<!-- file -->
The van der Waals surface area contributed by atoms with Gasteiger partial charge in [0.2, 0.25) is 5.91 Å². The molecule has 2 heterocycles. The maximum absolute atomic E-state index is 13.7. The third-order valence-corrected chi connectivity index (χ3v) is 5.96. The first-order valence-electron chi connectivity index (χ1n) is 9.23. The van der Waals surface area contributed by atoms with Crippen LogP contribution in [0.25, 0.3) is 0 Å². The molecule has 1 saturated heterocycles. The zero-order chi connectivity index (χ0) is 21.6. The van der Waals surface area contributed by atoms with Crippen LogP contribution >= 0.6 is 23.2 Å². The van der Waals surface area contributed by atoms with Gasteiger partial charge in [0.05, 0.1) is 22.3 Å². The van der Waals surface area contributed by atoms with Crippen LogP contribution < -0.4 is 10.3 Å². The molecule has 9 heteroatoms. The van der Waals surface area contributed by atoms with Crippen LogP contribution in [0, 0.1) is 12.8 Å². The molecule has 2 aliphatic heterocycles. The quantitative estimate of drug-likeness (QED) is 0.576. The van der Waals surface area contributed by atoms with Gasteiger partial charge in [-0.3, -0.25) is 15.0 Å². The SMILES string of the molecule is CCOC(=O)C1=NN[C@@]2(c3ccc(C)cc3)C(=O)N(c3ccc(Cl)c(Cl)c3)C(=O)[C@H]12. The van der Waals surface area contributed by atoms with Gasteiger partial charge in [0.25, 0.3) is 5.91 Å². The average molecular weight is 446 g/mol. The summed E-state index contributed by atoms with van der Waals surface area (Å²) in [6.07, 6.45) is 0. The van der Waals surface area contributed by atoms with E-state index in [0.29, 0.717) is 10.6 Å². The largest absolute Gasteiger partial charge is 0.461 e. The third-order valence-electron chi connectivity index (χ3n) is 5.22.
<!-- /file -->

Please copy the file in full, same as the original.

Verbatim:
The van der Waals surface area contributed by atoms with Gasteiger partial charge in [0.2, 0.25) is 5.91 Å². The molecule has 2 heterocycles. The maximum absolute atomic E-state index is 13.7. The third-order valence-corrected chi connectivity index (χ3v) is 5.96. The first-order valence-electron chi connectivity index (χ1n) is 9.23. The van der Waals surface area contributed by atoms with Crippen LogP contribution in [0.25, 0.3) is 0 Å². The molecule has 1 saturated heterocycles. The zero-order chi connectivity index (χ0) is 21.6. The van der Waals surface area contributed by atoms with Crippen LogP contribution >= 0.6 is 23.2 Å². The van der Waals surface area contributed by atoms with Gasteiger partial charge in [0.05, 0.1) is 22.3 Å². The van der Waals surface area contributed by atoms with Crippen LogP contribution < -0.4 is 10.3 Å². The molecule has 9 heteroatoms. The van der Waals surface area contributed by atoms with Crippen LogP contribution in [0, 0.1) is 12.8 Å². The molecule has 2 aliphatic heterocycles. The quantitative estimate of drug-likeness (QED) is 0.576. The van der Waals surface area contributed by atoms with Gasteiger partial charge in [-0.3, -0.25) is 15.0 Å². The SMILES string of the molecule is CCOC(=O)C1=NN[C@@]2(c3ccc(C)cc3)C(=O)N(c3ccc(Cl)c(Cl)c3)C(=O)[C@H]12. The van der Waals surface area contributed by atoms with Gasteiger partial charge in [0.25, 0.3) is 5.91 Å². The average molecular weight is 446 g/mol. The summed E-state index contributed by atoms with van der Waals surface area (Å²) in [6.07, 6.45) is 0. The van der Waals surface area contributed by atoms with E-state index in [0.29, 0.717) is 10.6 Å². The largest absolute Gasteiger partial charge is 0.461 e. The third-order valence-electron chi connectivity index (χ3n) is 5.22.